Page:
4.6.6 Any residential development is likely to result in increased demands for community infrastructure such as public open space, sports, health and community facilities and additional school and nursery places. Some of these demands will be met on site and others via commuted sums to provide new or enhanced infrastructure off site.
4.6.7 The City Council will work together with Cambridgeshire County Council and other partner organisations to develop an appropriate strategy for the planning and commissioning of education provision across the City including the options for increasing capacity to meet the growth in demand from residential development that occurs.
4.6.8 It is also possible that transport improvements will be needed either on or off site. Such transport improvements and other necessary mitigation measures will need to be identified through the Transport Assessment process that will accompany any planning applications submitted to develop individual sites. Waste and recycling facilities may also need to be secured.
4.6.9 Financial contributions towards improvements to public realm and the provision of on-street servicing areas and other forms of external infrastructure should be related to the development phase that takes place either directly adjoining the street or in the immediate area. This will need to be defined in each individual Planning Application as it proceeds.
4.6.10 The City Council will work alongside landowners and other key stakeholders to bring forward additional development opportunities in the short and medium term. It is vital to emphasise that the long-termstrategy will allow for early, transformational stages of development to progress with minimal impact on the operation of the Grafton Centre which is currently subject to a major programme of ongoing investment and upgrades.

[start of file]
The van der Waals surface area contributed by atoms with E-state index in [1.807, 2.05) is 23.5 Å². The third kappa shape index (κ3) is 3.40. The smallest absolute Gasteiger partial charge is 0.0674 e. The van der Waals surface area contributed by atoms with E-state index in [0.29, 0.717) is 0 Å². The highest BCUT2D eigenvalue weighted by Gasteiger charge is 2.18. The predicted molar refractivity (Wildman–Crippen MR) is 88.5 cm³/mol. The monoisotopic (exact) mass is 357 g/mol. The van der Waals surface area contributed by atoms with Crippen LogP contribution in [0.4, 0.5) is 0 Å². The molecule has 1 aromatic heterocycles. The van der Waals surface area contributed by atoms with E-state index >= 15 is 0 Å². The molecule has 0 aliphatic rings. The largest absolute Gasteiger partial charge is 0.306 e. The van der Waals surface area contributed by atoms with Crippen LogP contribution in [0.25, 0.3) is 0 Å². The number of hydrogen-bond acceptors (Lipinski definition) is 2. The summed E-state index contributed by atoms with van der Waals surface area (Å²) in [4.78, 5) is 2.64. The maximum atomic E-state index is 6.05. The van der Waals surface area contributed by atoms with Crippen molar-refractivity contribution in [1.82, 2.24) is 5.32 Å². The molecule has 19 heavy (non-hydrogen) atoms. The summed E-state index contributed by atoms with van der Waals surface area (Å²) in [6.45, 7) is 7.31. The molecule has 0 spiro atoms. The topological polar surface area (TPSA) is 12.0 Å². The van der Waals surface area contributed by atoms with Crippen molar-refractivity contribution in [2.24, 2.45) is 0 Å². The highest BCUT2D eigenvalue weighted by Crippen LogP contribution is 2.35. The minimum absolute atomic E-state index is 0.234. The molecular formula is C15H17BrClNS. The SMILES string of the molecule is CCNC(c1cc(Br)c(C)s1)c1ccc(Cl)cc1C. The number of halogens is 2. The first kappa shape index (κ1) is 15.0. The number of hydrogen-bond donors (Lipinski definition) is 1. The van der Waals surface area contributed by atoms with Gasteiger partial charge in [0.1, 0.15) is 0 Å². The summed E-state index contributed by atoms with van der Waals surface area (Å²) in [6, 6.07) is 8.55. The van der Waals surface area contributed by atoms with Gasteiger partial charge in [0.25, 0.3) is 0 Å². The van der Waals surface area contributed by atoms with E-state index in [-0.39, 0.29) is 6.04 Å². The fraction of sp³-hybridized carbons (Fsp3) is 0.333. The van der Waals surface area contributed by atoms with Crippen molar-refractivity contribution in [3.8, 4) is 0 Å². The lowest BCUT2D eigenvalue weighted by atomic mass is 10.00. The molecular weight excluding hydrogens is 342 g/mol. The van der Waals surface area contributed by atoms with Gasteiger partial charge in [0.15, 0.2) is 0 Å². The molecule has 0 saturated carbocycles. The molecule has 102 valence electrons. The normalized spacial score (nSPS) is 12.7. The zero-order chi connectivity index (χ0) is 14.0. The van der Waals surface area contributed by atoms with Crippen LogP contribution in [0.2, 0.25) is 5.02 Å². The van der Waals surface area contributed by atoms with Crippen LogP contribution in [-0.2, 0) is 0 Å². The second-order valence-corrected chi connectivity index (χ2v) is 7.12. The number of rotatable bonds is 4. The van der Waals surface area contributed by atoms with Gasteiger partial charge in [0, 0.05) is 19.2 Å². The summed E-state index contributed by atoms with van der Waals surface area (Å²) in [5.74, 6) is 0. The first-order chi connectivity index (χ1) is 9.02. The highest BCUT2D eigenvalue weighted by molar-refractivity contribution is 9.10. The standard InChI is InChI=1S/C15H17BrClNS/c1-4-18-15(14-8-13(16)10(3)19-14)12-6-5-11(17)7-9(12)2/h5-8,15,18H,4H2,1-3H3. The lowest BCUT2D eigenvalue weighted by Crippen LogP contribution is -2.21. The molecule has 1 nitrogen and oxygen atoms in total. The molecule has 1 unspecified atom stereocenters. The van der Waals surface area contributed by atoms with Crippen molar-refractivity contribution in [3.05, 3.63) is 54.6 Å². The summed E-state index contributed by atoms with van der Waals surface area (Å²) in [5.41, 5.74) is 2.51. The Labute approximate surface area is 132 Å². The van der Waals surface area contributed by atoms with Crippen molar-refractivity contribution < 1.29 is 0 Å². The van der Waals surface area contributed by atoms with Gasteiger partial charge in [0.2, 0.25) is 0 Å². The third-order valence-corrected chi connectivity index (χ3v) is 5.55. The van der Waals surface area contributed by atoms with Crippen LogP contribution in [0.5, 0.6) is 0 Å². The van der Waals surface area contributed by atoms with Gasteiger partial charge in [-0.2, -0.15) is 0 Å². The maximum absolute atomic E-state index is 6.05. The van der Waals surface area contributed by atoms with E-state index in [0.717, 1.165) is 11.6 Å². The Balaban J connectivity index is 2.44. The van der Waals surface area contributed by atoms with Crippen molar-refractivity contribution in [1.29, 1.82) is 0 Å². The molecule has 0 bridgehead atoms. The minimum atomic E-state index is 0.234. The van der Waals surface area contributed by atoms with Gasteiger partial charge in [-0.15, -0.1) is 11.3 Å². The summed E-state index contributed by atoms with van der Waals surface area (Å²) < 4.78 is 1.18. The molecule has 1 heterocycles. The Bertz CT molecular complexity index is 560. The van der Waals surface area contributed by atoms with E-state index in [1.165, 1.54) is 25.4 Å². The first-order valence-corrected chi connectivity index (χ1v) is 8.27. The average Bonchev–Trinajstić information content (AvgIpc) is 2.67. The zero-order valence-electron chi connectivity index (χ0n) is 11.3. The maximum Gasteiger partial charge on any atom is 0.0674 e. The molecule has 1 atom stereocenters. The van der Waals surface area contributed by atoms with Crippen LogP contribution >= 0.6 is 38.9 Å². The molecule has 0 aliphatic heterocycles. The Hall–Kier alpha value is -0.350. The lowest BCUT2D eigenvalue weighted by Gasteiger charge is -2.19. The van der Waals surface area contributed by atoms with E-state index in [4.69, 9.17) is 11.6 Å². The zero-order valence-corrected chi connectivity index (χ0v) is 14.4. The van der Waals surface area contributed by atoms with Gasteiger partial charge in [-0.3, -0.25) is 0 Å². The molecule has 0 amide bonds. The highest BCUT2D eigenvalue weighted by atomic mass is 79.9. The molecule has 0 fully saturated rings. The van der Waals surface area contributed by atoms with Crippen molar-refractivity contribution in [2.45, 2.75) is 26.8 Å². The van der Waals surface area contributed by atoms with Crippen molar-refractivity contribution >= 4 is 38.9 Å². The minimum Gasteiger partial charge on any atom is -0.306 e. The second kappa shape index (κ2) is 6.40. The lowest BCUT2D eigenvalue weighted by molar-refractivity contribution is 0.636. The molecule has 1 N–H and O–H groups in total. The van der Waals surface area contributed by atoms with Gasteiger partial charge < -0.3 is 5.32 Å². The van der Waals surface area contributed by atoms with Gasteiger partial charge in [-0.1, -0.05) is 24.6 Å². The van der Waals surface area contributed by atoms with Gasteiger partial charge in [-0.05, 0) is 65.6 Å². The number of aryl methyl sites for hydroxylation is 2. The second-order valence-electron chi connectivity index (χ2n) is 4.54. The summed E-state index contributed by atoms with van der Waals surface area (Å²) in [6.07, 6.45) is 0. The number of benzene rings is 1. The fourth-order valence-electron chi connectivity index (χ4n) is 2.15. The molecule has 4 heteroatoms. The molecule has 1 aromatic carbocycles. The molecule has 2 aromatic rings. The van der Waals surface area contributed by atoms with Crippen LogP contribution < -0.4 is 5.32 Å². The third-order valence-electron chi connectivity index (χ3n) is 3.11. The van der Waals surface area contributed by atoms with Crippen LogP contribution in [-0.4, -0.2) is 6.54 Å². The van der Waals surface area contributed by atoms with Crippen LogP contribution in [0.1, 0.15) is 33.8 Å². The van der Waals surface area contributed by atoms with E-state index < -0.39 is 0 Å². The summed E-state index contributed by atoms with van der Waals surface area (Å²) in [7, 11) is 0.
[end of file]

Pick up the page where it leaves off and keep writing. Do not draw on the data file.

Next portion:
Indicative planning obligations schedule
|Category of development||Infrastructure Requirements|
Affordable Housing -on-site provision of 40% or more
subject to viability; affordable housing tenure split to
be agreed in detail but starting point will be the
requirements set out in the City Council's Affordable
Other requirements relative to number of units being proposed eg education , open space, community facilities, library and life long learning, transport and highways requirements.
|Open space, transport and highways requirements as appropriate|
All types of development
|Public realm improvements -Fitzroy and Burleigh Street and East Road in particular, including resurfacing, improvements to street furniture, reduction in clutter|
|Landscaping, trees and greening - all areas|
|Pedestrian improvements - all areas but particularly Fitzroy and Burleigh Street and East Road|
|Improved pedestrian connectivity particularly east west and north south and with surrounding green spaces|
|Improved signage and way finding|
|Active frontage strategy|
|Public safety enhancements and improved lighting|
|Bus interchange improvements|
|Contributions to Greater Cambridge Partnership strategic transport projects as identified, in particular improvements to Newmarket Road and connectivity.|
|Public transport strategy and improvements|
|Other transport and highways improvements|
|Electric vehicle charging points|
|Improved short and long term public cycle parking provision|
|Sustainability and energy requirements including waste and recycling|
Other site specific requirements
|To be identified through individual planning applications taking account of assessment of impacts|
Issues such as timing of delivery, triggers and amount of financial contributions where applicable will be considered in respect of individual planning applications.